EU Set to invest $1.3 billion in Nigeria’s agric sector, renewable energy

The European Union (EU) has expressed its readiness to financially support the agricultural sector in Nigeria, as a way to encourage the African country’s diversification of its economy away from oil.

Nigeria, an oil dependent nation, earns 90% of its foreign currency from oil, which contributes 7% to the country’s gross domestic product. The impacts of this dependency on oil on the country’s revenue during the meltdown of the oil industry during COVID-19 breakout have been so grave.
Successive administrations of Goodluck Jonathan and Muhammadu Buhari had talked about diversifying the economy, in order to minimise the exposure of the economy to the oil industry with the attendant implications.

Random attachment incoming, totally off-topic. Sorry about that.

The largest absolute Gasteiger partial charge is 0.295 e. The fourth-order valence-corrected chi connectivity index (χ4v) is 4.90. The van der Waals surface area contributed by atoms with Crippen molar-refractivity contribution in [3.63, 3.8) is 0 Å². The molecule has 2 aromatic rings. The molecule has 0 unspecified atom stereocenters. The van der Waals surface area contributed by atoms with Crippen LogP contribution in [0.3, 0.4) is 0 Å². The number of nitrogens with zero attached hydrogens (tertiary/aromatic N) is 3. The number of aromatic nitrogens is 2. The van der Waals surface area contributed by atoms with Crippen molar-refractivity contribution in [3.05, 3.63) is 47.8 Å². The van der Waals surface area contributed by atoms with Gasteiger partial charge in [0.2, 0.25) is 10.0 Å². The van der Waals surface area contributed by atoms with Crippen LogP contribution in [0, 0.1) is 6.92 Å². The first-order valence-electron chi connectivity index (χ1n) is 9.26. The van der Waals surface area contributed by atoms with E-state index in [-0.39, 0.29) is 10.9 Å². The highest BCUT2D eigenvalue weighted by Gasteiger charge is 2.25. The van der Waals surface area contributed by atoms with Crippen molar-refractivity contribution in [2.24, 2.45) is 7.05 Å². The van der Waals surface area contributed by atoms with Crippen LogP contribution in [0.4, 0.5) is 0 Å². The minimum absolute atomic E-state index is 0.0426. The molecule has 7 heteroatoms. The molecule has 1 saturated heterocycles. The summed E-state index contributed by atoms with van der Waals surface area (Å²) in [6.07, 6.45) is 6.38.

The EU determines to play a role in this path away from oil by providing $1.3 billion financing for different projects in Nigeria that will include agricultural development, road network, and the renewable energy, reducing dependence on fossil fuel and managing climate change. Part of the funds will also go to waste-to-energy initiative in Cross River State, as well as combating deforestation and desertification.

The capital is part of the “Green Deal” initiative, of the EU, and the funding will run until 2027, covering 57 pronects, according to a report by Reuters on Monday.

“In parallel, the EIB (European Investment Bank) sovereign lending will support the agri-food sector access to markets by financing rural roads, as well as climate adaptation and mitigation efforts.” the EU said.


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